Q: What has been the key to the success of BBDO?
A: A relentless focus on the work has been the success of BBDO. When people ask us what it is that we do we say, we do the work, the work, the work. You have to be very good at one thing in order to be successful and we are relentlessly focused on being great at work on behalf of the clients all over the world. The nature of that work has dramatically changed. We’ve been in business for over a hundred years. The nature of the way that work is being expressed and the channels through which we express it to the audiences and the way we reach them has dramatically changed but fundamentally the primary purpose is unchanging. We will never change and that’s what we mean by the work the work the work.
Q: What do you think of local advertising agencies and what the local talent has to offer globally recognised clients?
A: I think the industry needs to work harder on that. When I first started coming here there was a strong local creative award show called the Chillies. I spoke at it in one year and we’ve sent international jury members to help run that. I think that’s very important for the industry and to set standards in the industry. So I think that the industry should make a concerted effort to put that back onto the industry agenda and quickly. I would like to encourage clients to spend more time looking at and thinking about some of the work from other markets. We’ve seen in the last five years, a dramatic increase in the number of clients attending creative award festivals like Cannes and like Spikes and I think that’s great for the industry so a little bit more focus on raising the industry standards would be a good thing. I’d like us to be the first Asian seed to win a gold lion at Cannes and I think that would a good goal for the next few years but I’d love to see Sri Lanka win a gold lion at Cannes and I think that’s an improvement and a part of the recognition for development of the market.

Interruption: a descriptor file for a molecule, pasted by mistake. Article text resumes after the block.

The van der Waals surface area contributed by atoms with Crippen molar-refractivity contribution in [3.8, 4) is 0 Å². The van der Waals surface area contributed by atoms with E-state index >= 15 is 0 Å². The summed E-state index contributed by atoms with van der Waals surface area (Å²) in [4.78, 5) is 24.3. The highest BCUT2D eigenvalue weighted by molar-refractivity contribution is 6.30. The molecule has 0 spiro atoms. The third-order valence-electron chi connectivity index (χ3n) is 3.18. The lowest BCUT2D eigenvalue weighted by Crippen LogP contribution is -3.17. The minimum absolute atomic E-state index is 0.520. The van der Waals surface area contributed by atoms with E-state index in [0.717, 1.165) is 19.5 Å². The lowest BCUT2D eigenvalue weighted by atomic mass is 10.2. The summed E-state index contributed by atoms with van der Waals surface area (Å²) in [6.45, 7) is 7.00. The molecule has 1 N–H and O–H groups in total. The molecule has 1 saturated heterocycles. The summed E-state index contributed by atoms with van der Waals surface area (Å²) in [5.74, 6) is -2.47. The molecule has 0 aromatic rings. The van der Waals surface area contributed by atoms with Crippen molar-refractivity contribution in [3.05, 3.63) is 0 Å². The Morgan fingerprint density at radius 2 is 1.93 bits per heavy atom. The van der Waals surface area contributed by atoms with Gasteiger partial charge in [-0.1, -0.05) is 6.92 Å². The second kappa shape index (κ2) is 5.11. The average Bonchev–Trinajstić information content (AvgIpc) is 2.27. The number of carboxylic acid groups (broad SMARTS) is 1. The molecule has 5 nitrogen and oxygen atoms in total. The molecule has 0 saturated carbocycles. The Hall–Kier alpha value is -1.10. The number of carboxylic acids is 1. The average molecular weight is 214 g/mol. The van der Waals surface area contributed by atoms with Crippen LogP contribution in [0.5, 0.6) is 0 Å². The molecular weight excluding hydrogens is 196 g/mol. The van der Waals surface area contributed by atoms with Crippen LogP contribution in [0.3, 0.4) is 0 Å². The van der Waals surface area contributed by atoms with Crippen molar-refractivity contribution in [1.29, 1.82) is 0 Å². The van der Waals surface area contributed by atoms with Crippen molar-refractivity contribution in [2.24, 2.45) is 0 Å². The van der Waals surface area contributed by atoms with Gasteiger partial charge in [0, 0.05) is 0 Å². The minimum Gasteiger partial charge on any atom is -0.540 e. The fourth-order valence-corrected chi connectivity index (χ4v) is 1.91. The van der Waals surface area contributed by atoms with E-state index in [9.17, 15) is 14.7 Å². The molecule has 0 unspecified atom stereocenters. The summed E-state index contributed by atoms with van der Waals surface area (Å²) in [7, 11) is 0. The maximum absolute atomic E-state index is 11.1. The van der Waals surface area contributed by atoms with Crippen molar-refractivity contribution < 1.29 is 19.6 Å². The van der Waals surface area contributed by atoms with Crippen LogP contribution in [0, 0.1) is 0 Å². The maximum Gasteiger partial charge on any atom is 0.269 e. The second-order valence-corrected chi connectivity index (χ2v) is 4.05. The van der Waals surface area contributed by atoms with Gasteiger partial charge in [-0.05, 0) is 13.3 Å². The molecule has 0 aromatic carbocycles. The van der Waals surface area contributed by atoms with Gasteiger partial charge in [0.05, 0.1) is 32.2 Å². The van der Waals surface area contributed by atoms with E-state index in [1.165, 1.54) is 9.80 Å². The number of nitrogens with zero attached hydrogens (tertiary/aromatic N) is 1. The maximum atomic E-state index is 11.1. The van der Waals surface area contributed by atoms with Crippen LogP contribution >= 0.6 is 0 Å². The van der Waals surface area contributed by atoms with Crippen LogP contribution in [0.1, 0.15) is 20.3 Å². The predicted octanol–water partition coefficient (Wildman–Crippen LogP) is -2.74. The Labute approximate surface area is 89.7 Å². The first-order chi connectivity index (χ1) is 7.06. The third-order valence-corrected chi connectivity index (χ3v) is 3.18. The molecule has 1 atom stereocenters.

Q: What plans do you have for Sri Lankan advertising in the future?
A: I don’t have specific plans for the industry but I have specific plans for BBDO and that is really to concentrate very much on our creative product and to concentrate on creating campaigns that generate fame and talkability. Increasingly if you look at the history of the effectiveness of advertising, creative work was always the most effective and that’s become more so because we’re living in a world of content and we’re living in a world where people can access content in different ways. If you create a piece of work that’s engaging then people will want to share and talk about it online and with their friends and then it has a multiplier effect. Creating work that is discussed, famous, talked about and noticed on behalf of our clients is really what I want to focus on.
Q: How does advertising contribute to the success of a product or an organisation?
A: I would say it’s the single most significant source of value in a brand. A product is simply a service or something we consume. Brands are something that we value and obviously advertising is a contributor to creating that brand wealth and that brand fame. I think it was Revlon who said, and I hope I get that quote right, I think it was ‘we don’t sell lipstick, we sell hope’. I think that is what a brand is. It’s a set of images and associations around it and advertising is one contributing factor to that. It’s not the sole contributor, the packaging and the way the product is positioned in terms of pricing, all of those things make a bit contribution but advertising is very important for value and associations and they add to the repository of wealth and value around the brand.
Pic by Upul Abayasekara